Posted in 21st Century life, hateful comments, offensive speech, parents and technology

Teaching Children (and Adults) to Extricate Themselves from Offensive Situations

Expressing hate is so easy with just a few taps on the keyboard.
Expressing hate is so easy with just a few comments or taps on the keyboard. Develop strategies to contain it.

Can a person learn how to respond to an offensive or hateful situation? Can adults help 21st Century young people master the skills? Earlier this fall I wrote a post, Is Hate Speech Here to Stay?, wondering if up-front, in-your-face hate and offensive speech will be a continuing problem in our connected world.

Recently a New York Times article, Lessons in the Delicate Art of Confronting Offensive Speech, described the challenges and awkwardness that individuals experience when they happen to hear or see a person engaging in offensive activity. The piece highlighted research about what occurs when people challenge offensive speech, and it suggests concrete steps that a person can take when confronted by offensive behavior or speech. The authors, Benedict Carey and Jan Hoffman, point out that researchers have consistently found that a person who makes the awful comments will often curb behavior when another expresses reservations or reacts in a more indirect way.

Continue reading “Teaching Children (and Adults) to Extricate Themselves from Offensive Situations”

Posted in 21st Century life, anonymity, anonymous apps, commenting, digital world reading habits, ethical behavior, hate groups on the web, online hate, parents and technology, raising digital kids

Is Hate Speech in the Connected World Here to Stay?

Expressing hate is so easy with just a few taps on the keyboard.
Expressing hate is takes just a few taps on a keyboard.

Hate speech has been around for a long time, but the connected world has amplified it. Sometimes hateful and threatening comments on social media and in comment sections feel like they are run-of-the-mill daily events. Sadly, Twitter, an awesome social media communications platform — one that I and many educators use and adore — has offered one of the easiest pathways for hate speech amplification. Twitter makes it easy to be “sort-of” anonymous.

For a good overview of Twitter’s online hate problems, take a few minutes to read Jim Rutenberg’s New York Times article, On Twitter, Hate Speech Bounded Only by a Character Limit. Rutenburg shares some of the hateful accusations he’s received and talks about the challenges that Twitter faces with so much hateful, accusatory, and threatening speech. He notes that Twitter, which is no longer growing its subscriber base, is now for sale. Gutenberg speculates on who might purchase it. “You have to wonder,” he writes, “whether the cap on Twitter’s growth is tied more to that basic — and base — of human emotions: hatred.”                                                    Continue reading “Is Hate Speech in the Connected World Here to Stay?”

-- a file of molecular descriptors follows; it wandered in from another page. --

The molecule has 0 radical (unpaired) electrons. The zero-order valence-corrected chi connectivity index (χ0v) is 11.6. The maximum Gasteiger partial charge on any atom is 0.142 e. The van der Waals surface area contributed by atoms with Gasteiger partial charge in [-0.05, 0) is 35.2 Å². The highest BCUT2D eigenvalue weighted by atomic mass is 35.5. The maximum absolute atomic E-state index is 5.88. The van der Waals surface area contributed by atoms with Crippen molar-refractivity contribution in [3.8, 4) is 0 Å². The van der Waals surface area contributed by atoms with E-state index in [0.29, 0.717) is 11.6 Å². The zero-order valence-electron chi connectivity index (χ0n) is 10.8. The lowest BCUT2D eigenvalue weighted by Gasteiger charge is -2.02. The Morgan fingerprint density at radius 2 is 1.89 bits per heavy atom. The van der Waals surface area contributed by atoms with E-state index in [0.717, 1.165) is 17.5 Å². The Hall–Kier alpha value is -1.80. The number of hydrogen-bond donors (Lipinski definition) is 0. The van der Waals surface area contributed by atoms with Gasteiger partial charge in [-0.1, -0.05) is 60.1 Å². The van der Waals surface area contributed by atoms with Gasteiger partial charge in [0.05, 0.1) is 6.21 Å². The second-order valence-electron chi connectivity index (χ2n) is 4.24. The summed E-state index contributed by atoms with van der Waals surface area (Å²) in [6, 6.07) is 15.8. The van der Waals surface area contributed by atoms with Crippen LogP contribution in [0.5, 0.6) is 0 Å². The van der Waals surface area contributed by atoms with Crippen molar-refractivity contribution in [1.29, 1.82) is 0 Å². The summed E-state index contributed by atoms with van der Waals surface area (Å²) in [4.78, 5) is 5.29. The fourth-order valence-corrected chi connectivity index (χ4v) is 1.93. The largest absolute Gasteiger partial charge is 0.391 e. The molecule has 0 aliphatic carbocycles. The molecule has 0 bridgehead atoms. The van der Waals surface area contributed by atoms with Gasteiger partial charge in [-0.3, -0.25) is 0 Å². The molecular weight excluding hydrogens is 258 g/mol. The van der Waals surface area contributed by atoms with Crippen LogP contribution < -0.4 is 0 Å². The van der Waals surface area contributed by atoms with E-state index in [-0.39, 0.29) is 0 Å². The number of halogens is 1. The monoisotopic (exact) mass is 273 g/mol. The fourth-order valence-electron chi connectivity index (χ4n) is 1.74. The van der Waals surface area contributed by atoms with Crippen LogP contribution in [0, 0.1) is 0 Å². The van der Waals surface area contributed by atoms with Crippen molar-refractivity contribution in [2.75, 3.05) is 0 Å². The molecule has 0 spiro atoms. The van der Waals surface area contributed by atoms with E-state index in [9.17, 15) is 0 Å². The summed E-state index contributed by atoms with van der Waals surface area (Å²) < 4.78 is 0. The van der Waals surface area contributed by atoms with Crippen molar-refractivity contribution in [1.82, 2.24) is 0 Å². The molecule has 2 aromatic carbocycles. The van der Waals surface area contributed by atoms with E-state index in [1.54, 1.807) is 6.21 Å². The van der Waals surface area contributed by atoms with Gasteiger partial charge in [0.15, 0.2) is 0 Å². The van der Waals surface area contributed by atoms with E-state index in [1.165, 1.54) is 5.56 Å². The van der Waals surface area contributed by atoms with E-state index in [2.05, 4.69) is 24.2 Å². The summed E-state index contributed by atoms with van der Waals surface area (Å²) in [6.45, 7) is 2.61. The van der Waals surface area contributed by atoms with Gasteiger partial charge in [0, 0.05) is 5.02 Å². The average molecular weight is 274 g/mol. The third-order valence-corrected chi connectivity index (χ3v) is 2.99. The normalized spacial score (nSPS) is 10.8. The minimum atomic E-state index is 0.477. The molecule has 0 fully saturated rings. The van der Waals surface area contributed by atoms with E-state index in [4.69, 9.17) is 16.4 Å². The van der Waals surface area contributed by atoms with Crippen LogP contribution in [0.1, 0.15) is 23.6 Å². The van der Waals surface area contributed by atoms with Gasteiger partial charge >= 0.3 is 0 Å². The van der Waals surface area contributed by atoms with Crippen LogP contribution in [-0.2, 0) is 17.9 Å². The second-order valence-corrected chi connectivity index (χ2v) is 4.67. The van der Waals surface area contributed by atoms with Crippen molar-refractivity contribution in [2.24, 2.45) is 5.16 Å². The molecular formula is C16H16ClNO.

Posted in 21st Century Learning, commenting, conversations on commenting, cyber-bullying, digital citizenship, digital parenting, family conversations, parent education, parents and technology

Removing Racist and Hateful Comments: A Simple Relevancy Test

Click to hear Tyler’s dad reading a statement after the jury returned its verdict.

After the jury announced its verdict in New Jersey I watched Associated Press video statement read by Tyler Clementi’s father. Sad and clearly with a heavy heart, he nevertheless looked to the future in a way that most of us could not have done had we lost a child the way he lost Tyler. Then I glanced down at the YouTube comments — just about every one included a gay slur or offensive language, and I was disgusted. The comments were not relevant.

Racist and hateful online comments demean writers, video-makers, and people who thoughtfully share digital content. It’s becoming tiresome. Masquerading as run-of-the-mill responses at the end of articles and videos – they are actually cyber-bullies’ remarks left here and there with the goal of offending and hurting others. The time has long past for comment and blog editors everywhere  — but especially at Google’s YouTube — to set up and enforce guidelines.

I know that the United States Constitution guarantees freedom of speech; however, it’s not freedom of speech we are observing but freedom to run off at the mouth and bully others in ways that are not relevant to the content. As a result we are teaching all sorts of silent lessons — the kind we don’t really intend to teach to young people as they grow up.

Continue reading “Removing Racist and Hateful Comments: A Simple Relevancy Test”